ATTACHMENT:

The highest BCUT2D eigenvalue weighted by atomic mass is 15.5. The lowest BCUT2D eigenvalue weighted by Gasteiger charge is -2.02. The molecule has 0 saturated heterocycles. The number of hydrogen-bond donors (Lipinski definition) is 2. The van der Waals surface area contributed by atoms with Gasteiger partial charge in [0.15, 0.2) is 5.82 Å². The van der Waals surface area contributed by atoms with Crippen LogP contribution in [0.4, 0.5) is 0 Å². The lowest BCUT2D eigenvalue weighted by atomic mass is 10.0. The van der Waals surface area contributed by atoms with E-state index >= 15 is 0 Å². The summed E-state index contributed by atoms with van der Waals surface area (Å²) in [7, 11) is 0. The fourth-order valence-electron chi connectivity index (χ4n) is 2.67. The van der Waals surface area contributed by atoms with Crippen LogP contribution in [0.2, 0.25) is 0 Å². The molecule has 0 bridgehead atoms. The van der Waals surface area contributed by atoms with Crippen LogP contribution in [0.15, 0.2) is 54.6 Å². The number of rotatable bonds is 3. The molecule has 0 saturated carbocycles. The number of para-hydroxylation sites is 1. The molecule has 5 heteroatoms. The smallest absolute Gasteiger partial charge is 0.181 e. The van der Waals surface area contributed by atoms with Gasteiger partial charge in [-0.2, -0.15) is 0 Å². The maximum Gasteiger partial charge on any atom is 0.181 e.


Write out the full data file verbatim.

The highest BCUT2D eigenvalue weighted by atomic mass is 15.5. The lowest BCUT2D eigenvalue weighted by Gasteiger charge is -2.02. The molecule has 0 saturated heterocycles. The number of hydrogen-bond donors (Lipinski definition) is 2. The van der Waals surface area contributed by atoms with Gasteiger partial charge in [0.15, 0.2) is 5.82 Å². The van der Waals surface area contributed by atoms with Crippen LogP contribution in [0.4, 0.5) is 0 Å². The lowest BCUT2D eigenvalue weighted by atomic mass is 10.0. The van der Waals surface area contributed by atoms with E-state index >= 15 is 0 Å². The summed E-state index contributed by atoms with van der Waals surface area (Å²) in [7, 11) is 0. The fourth-order valence-electron chi connectivity index (χ4n) is 2.67. The van der Waals surface area contributed by atoms with Crippen LogP contribution in [0.2, 0.25) is 0 Å². The molecule has 0 bridgehead atoms. The van der Waals surface area contributed by atoms with Crippen LogP contribution in [0.15, 0.2) is 54.6 Å². The number of rotatable bonds is 3. The molecule has 0 saturated carbocycles. The number of para-hydroxylation sites is 1. The molecule has 5 heteroatoms. The smallest absolute Gasteiger partial charge is 0.181 e. The van der Waals surface area contributed by atoms with Gasteiger partial charge in [-0.2, -0.15) is 0 Å². The maximum Gasteiger partial charge on any atom is 0.181 e.